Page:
Praise for the moment
Light shines through the glass. Details are revealed one by one: here a light bubble rises, there a changing reflection. To seek to understand Matthieu Gicquel’s glass art – because what we’re really talking about here is touching the senses of the material, of the work – is first and foremost to follow the path mapped out by Junichiro Tanizaki in “In Praise of Shadows”.
For him, «[…] we forget what is invisible to us, we regard as non-existent what cannot be seen»; yet the creator’s entire will lies in this need to reveal to us what seems absent, to give substance to the mystery from a material so common that we no longer pay attention to it. Two words-concepts of Japanese origin-form the original basis of Matthieu Gicquel’s artistic philosophy: wabi-sabi and Yûgen. The first is the powerful idea that beauty is to be found in the banal, the everyday, the vile. To the European eye, at first glance, it seems hard to grasp: what beauty is there in a chipped bowl, in pronounced wear and tear? But then… The everyday and the commonplace contain within them the sublime. But the evidence of beauty, its subtlety, is intrinsic to the object and above all to the way it is viewed. That’s the whole idea behind Yûgen: each object is a universe in itself, but it’s up to the viewer to let themselves be caught up in its mystery.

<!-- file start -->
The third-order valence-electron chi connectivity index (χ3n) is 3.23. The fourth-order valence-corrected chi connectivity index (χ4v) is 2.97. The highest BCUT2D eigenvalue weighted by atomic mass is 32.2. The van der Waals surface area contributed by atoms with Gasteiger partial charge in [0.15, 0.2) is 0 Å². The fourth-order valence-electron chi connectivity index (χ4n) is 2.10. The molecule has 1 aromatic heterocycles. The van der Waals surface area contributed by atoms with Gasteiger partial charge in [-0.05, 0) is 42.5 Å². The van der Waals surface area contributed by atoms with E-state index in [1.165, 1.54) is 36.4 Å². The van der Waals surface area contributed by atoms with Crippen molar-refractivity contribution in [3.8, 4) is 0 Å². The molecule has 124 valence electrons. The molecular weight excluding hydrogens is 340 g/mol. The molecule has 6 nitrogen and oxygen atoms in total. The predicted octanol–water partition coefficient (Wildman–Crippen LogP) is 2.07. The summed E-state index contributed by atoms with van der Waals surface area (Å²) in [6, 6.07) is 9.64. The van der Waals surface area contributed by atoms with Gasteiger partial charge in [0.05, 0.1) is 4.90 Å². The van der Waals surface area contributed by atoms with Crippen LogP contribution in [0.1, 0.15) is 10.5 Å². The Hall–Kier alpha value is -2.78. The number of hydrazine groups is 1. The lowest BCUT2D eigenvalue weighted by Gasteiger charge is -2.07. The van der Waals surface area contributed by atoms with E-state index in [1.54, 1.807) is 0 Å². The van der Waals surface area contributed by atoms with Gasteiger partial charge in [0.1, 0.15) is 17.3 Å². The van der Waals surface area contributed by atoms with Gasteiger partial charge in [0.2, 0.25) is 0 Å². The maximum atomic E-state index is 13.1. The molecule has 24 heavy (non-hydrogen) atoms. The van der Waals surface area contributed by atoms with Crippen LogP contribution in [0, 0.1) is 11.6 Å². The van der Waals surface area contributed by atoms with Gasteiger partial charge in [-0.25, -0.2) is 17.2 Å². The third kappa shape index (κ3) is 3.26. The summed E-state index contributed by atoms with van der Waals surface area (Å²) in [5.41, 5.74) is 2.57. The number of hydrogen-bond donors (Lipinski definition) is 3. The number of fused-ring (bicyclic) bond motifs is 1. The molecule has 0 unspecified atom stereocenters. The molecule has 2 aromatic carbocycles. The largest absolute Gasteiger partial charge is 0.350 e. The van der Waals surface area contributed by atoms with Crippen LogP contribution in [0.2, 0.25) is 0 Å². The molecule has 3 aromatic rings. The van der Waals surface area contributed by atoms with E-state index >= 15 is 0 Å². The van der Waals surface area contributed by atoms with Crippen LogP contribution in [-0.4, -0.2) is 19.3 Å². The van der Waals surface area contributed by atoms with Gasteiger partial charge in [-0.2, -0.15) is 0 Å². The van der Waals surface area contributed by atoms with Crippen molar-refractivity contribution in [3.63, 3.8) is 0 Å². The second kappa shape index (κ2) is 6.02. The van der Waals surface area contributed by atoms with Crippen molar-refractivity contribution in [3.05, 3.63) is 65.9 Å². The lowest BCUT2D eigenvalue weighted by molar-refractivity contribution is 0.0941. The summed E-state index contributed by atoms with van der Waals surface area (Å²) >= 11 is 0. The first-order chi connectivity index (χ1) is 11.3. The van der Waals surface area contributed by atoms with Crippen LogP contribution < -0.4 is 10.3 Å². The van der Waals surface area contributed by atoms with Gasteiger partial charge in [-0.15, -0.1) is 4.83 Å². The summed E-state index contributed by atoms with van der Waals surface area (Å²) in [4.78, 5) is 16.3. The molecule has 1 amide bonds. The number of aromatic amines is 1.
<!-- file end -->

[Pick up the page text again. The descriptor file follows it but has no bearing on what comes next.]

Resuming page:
At the crossroads of these two concepts, we are talking here about a meditative state, taking time, slowing down. Sitting down, contemplating one of Matthieu Gicquel’s creations, letting yourself be carried away by a colour changing with the light, by a reflection, a ray. A glass object is a moment when the mind wanders, discovering details and minute variations. A creation is a ray of sunlight on the skin when you wake up in the morning. The work of the glassmaker is extreme formal simplicity combined with the complexity of the soul and the eye. And like Leonardo da Vinci, Matthieu Gicquel brings us to the truth that simplicity is the ultimate sophistication.
And through it, the designer’s art encourages us to open our minds.
Pierre Soulages would say that «the sacred (is) there for everyone, including people who are not believers». In fact, there is a sacred dimension to the glassmaker’s work in that, through its contemplative function, it leads to an elevation of the soul, a transcending of the mundane (though very much present in the material itself, in its pragmatism) to touch on the spiritual.
All that remains now is to take the time to look out, to apprehend what our eyes cannot see and contemplate, finally, to discover beyond what is no longer just a simple piece of glass.
Text by Frédéric MARTIN